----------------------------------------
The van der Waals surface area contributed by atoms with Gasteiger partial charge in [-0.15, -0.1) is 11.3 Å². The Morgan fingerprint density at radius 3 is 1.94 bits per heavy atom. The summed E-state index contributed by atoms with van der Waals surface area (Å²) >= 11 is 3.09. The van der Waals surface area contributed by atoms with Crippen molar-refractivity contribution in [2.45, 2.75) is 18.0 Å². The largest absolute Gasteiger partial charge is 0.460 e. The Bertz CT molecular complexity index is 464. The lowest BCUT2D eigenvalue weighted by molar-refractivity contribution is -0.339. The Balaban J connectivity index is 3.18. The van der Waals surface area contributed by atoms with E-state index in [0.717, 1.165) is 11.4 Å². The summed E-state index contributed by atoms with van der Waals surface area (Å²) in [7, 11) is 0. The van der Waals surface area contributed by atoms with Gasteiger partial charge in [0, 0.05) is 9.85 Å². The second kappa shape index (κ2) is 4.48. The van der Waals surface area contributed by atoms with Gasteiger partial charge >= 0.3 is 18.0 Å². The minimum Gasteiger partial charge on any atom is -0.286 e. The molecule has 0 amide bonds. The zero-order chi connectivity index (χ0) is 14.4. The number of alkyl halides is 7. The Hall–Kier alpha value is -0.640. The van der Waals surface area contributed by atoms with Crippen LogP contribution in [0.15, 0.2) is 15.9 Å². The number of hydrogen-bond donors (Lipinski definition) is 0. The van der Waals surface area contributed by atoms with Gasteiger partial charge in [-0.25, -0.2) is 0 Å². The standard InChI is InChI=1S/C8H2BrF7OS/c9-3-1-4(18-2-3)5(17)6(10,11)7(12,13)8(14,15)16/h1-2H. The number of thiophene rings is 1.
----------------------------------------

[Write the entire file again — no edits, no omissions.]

The van der Waals surface area contributed by atoms with Gasteiger partial charge in [-0.15, -0.1) is 11.3 Å². The Morgan fingerprint density at radius 3 is 1.94 bits per heavy atom. The summed E-state index contributed by atoms with van der Waals surface area (Å²) >= 11 is 3.09. The van der Waals surface area contributed by atoms with Crippen molar-refractivity contribution in [2.45, 2.75) is 18.0 Å². The largest absolute Gasteiger partial charge is 0.460 e. The Bertz CT molecular complexity index is 464. The lowest BCUT2D eigenvalue weighted by molar-refractivity contribution is -0.339. The Balaban J connectivity index is 3.18. The van der Waals surface area contributed by atoms with E-state index in [0.717, 1.165) is 11.4 Å². The summed E-state index contributed by atoms with van der Waals surface area (Å²) in [7, 11) is 0. The van der Waals surface area contributed by atoms with Gasteiger partial charge in [0, 0.05) is 9.85 Å². The second kappa shape index (κ2) is 4.48. The van der Waals surface area contributed by atoms with Gasteiger partial charge >= 0.3 is 18.0 Å². The minimum Gasteiger partial charge on any atom is -0.286 e. The molecule has 0 amide bonds. The zero-order chi connectivity index (χ0) is 14.4. The number of alkyl halides is 7. The Hall–Kier alpha value is -0.640. The van der Waals surface area contributed by atoms with Crippen LogP contribution in [0.15, 0.2) is 15.9 Å². The number of hydrogen-bond donors (Lipinski definition) is 0. The van der Waals surface area contributed by atoms with Gasteiger partial charge in [-0.25, -0.2) is 0 Å². The standard InChI is InChI=1S/C8H2BrF7OS/c9-3-1-4(18-2-3)5(17)6(10,11)7(12,13)8(14,15)16/h1-2H. The number of thiophene rings is 1.